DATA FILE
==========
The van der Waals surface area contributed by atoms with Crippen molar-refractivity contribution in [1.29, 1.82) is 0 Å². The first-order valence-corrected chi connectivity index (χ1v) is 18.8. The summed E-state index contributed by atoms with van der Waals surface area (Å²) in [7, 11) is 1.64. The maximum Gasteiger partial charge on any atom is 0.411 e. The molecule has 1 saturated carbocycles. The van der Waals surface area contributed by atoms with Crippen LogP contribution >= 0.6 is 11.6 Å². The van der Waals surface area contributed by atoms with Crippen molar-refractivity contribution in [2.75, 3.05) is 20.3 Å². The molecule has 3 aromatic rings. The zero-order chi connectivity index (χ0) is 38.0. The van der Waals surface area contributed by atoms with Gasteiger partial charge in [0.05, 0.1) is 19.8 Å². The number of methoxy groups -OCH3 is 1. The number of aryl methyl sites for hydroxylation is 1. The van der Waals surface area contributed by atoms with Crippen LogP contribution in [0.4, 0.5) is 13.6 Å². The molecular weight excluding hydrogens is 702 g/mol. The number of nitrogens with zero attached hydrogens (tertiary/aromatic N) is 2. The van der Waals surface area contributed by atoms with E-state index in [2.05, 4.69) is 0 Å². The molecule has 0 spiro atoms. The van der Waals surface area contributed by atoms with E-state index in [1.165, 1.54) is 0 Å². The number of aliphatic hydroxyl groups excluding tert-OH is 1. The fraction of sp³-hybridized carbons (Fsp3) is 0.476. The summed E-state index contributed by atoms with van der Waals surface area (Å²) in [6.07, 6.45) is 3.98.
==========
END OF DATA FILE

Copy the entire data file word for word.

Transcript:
The van der Waals surface area contributed by atoms with Crippen molar-refractivity contribution in [1.29, 1.82) is 0 Å². The first-order valence-corrected chi connectivity index (χ1v) is 18.8. The summed E-state index contributed by atoms with van der Waals surface area (Å²) in [7, 11) is 1.64. The maximum Gasteiger partial charge on any atom is 0.411 e. The molecule has 1 saturated carbocycles. The van der Waals surface area contributed by atoms with Crippen LogP contribution >= 0.6 is 11.6 Å². The van der Waals surface area contributed by atoms with Crippen molar-refractivity contribution in [2.75, 3.05) is 20.3 Å². The molecule has 3 aromatic rings. The zero-order chi connectivity index (χ0) is 38.0. The van der Waals surface area contributed by atoms with Gasteiger partial charge in [0.05, 0.1) is 19.8 Å². The number of methoxy groups -OCH3 is 1. The number of aryl methyl sites for hydroxylation is 1. The van der Waals surface area contributed by atoms with Crippen LogP contribution in [0.4, 0.5) is 13.6 Å². The molecular weight excluding hydrogens is 702 g/mol. The number of nitrogens with zero attached hydrogens (tertiary/aromatic N) is 2. The van der Waals surface area contributed by atoms with E-state index in [2.05, 4.69) is 0 Å². The molecule has 0 spiro atoms. The van der Waals surface area contributed by atoms with E-state index in [1.165, 1.54) is 0 Å². The number of aliphatic hydroxyl groups excluding tert-OH is 1. The fraction of sp³-hybridized carbons (Fsp3) is 0.476. The summed E-state index contributed by atoms with van der Waals surface area (Å²) in [6.07, 6.45) is 3.98.